Saturday, 8 November 2008

Adios, Maharaj

It probably was in the year 1990. We were playing an inter college cricket tournament and on a day off for us we trooped in to watch St. Xavier’s ,Kolkata take on Hooghly Mohsin College. We had walked in to gauge the strength of probable opponents but we ended up seeing a young guy scorch the turf with impeccable timing and balance and make the game a rather one-sided farce.

At that time, he was unknown to the world.

In 1991, he was in the India team and he returned in disgrace unable to cope with the cut throat competition of the game at the highest levels. In 1996, under allegations of being a Quota selection, he returned with a test debut hundred on the hallowed turf of Lords. The Indian cricket scenario changed forever!

Sourav Ganguly – Sourav Chandidas Ganguly to the media, Maharaj to friends and fans, Dada to team mates had had a second coming. This time it was for real, though what followed is stuff that mere mortals just dream off.

The back to back test centuries on debut, the 5 match ODI series against Pakistan in Toronto, the fighting 144 against Australia under terrible assault with the ball and words, the chasing of 300 plus against Pakistan in Bangladesh, the first series win at Pakistan and the tremendous showing in the 2003 World Cup. One could also mention his 22 ODI and 16 Test Centuries , 19000 international runs and the world record holding , now legendary, opening partnerships with Sachin Tendulkar. But these are mere statistics.

But what really sets him apart is his character. His grit, his mental strength, his ability to lead from scratch, identify and back potential match winners to the hilt, his ability to rise over petty regionalism, and give it back to the opposition in the same coin without batting an eyelid. Steve Waugh and a whole generation of Aussie cricketers know it, Greg Chappel knows it , Andrew Flintoff knows it and even a lot of retired/ forced to retire Indian cricketers know it. Yuvraj, Kaif, Harbhajan , Nehra, Zaheer, Sehwag know it too.

Unfortunately, that is what brought his early exit from the world cricket scenario. No one likes to be proven wrong or exposed in public. The ‘know-it-all’ Shastris, Roebucks, Srikanths, Vengsarkars, Mores and Chappels were under pressure. Each time they picked up and highlighted the fallacies and shortcomings of him, Sourav shut them up with his bat or at times even the ball.

And what audacity? He never subscribed to any lobby and the traditional region controlled politics was under severe strain. People got worried. How would they hide their in- competencies if there was no ‘divide and rule’ policy. So drastic measures were required. A captain was dropped from the team after having scored a test century. Rumour mongering and character assassination was started in right earnest. The powers to be heaved a sigh of relief that their fiefdom was safe.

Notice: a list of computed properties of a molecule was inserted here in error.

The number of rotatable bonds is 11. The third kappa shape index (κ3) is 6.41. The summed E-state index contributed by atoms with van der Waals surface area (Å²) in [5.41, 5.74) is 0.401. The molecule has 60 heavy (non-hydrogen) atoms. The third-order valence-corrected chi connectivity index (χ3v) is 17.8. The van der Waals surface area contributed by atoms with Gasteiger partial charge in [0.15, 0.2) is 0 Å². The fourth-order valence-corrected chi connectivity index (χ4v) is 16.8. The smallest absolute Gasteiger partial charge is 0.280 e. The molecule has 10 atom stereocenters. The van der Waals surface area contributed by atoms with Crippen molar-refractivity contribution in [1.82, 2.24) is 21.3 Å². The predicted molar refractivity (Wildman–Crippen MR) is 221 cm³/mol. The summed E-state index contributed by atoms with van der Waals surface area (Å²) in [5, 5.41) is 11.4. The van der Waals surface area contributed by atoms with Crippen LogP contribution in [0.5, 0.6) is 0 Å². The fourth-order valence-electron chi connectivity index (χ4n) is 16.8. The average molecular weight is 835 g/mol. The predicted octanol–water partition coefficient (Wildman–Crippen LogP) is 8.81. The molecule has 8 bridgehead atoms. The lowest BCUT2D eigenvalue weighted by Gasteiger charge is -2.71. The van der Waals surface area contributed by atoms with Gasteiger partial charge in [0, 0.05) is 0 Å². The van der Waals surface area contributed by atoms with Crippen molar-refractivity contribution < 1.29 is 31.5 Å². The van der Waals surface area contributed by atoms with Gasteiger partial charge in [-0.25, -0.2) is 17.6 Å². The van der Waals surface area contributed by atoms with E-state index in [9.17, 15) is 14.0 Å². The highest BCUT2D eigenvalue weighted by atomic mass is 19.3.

But again, this guy (what audacity ? ) worked his way back into the team and created a third fairytale comeback. It was a dream two years which showed that he still was miles ahead of his detractors. But insecure incompetents would always be the same. He was dropped from the ODI team on the pretext of creating a team for the future, even after him being the highest run getter in the previous year. One debacle in a test series and knives were out again.

Maharaj had had enough. He decided to call it a day in style. And what style!! A century and an average of well over 60 in the last series against the world champs. (No doubt the Aussies hate him).

Fare you well DADA. We will miss those flowing ethereal drives through the covers, the lofted sixers over long-on , the lofted drives over the point boundary, the innocuous outswinger befuddling the batsmen into edging to the wicketkeeper , the jaw set in fierce determination, the tensed chewing of the nails, the swagger to the middle of the pitch and above all, the clenched fist raised to the sky in victory.

And before I end, Indian cricket needs you even today – may be in a different avatar. We shall keep our hopes alive for a new innings on a different pitch which may take Indian cricket to new heights – the ‘know-it-all’s be damned.

1 comment:

Sucharita Sarkar said...

Not just partisan Bengalis, even my students here in Mumbai are big fans of Sourav, which, needless to say, makes me feel very very proud and happy.

nice personal touch to your reminiscences, I also had a friend called Navoneel from St Xavier's who used to laugh at the fact that while Sourav used to captain the college's cricket team, he used to captain the football team ("o kothaye aar aami kothaye").

Perhaps Sourav's greatest off-the-field achievement was to break the Uttamkumar-stereotype and show the aggressive face of the Bengali Bhadralok.